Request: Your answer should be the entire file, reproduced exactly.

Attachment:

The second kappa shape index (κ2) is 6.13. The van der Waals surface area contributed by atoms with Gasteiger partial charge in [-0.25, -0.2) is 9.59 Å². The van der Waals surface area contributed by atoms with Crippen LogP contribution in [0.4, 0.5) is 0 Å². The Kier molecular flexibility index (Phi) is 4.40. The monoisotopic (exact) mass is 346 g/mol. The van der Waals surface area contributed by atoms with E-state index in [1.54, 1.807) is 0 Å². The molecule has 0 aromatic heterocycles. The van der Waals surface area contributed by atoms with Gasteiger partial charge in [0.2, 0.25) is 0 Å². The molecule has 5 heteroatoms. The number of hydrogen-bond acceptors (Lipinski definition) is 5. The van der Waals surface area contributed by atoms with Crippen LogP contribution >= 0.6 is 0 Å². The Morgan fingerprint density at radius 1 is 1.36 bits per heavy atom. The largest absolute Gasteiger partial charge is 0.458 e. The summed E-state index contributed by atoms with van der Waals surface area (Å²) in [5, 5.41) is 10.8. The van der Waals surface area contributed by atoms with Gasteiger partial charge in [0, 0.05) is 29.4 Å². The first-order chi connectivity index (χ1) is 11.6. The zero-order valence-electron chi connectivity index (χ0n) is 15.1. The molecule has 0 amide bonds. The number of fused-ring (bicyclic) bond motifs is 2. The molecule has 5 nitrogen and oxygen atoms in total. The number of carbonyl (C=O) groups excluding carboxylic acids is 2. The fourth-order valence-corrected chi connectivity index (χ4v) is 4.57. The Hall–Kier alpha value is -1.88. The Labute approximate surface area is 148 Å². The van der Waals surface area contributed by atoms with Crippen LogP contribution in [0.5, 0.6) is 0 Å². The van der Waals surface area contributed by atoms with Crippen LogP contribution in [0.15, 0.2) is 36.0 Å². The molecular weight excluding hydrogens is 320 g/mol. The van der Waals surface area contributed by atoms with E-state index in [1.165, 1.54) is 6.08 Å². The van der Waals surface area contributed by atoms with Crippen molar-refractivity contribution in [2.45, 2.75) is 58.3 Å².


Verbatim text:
The second kappa shape index (κ2) is 6.13. The van der Waals surface area contributed by atoms with Gasteiger partial charge in [-0.25, -0.2) is 9.59 Å². The van der Waals surface area contributed by atoms with Crippen LogP contribution in [0.4, 0.5) is 0 Å². The Kier molecular flexibility index (Phi) is 4.40. The monoisotopic (exact) mass is 346 g/mol. The van der Waals surface area contributed by atoms with E-state index in [1.54, 1.807) is 0 Å². The molecule has 0 aromatic heterocycles. The van der Waals surface area contributed by atoms with Gasteiger partial charge in [0.2, 0.25) is 0 Å². The molecule has 5 heteroatoms. The number of hydrogen-bond acceptors (Lipinski definition) is 5. The van der Waals surface area contributed by atoms with Crippen LogP contribution >= 0.6 is 0 Å². The Morgan fingerprint density at radius 1 is 1.36 bits per heavy atom. The largest absolute Gasteiger partial charge is 0.458 e. The summed E-state index contributed by atoms with van der Waals surface area (Å²) in [5, 5.41) is 10.8. The van der Waals surface area contributed by atoms with Gasteiger partial charge in [0, 0.05) is 29.4 Å². The first-order chi connectivity index (χ1) is 11.6. The zero-order valence-electron chi connectivity index (χ0n) is 15.1. The molecule has 0 amide bonds. The number of fused-ring (bicyclic) bond motifs is 2. The molecule has 5 nitrogen and oxygen atoms in total. The number of carbonyl (C=O) groups excluding carboxylic acids is 2. The fourth-order valence-corrected chi connectivity index (χ4v) is 4.57. The Hall–Kier alpha value is -1.88. The Labute approximate surface area is 148 Å². The van der Waals surface area contributed by atoms with Crippen LogP contribution in [0.5, 0.6) is 0 Å². The van der Waals surface area contributed by atoms with Crippen LogP contribution in [0.15, 0.2) is 36.0 Å². The molecular weight excluding hydrogens is 320 g/mol. The van der Waals surface area contributed by atoms with E-state index in [1.165, 1.54) is 6.08 Å². The van der Waals surface area contributed by atoms with Crippen molar-refractivity contribution in [2.45, 2.75) is 58.3 Å².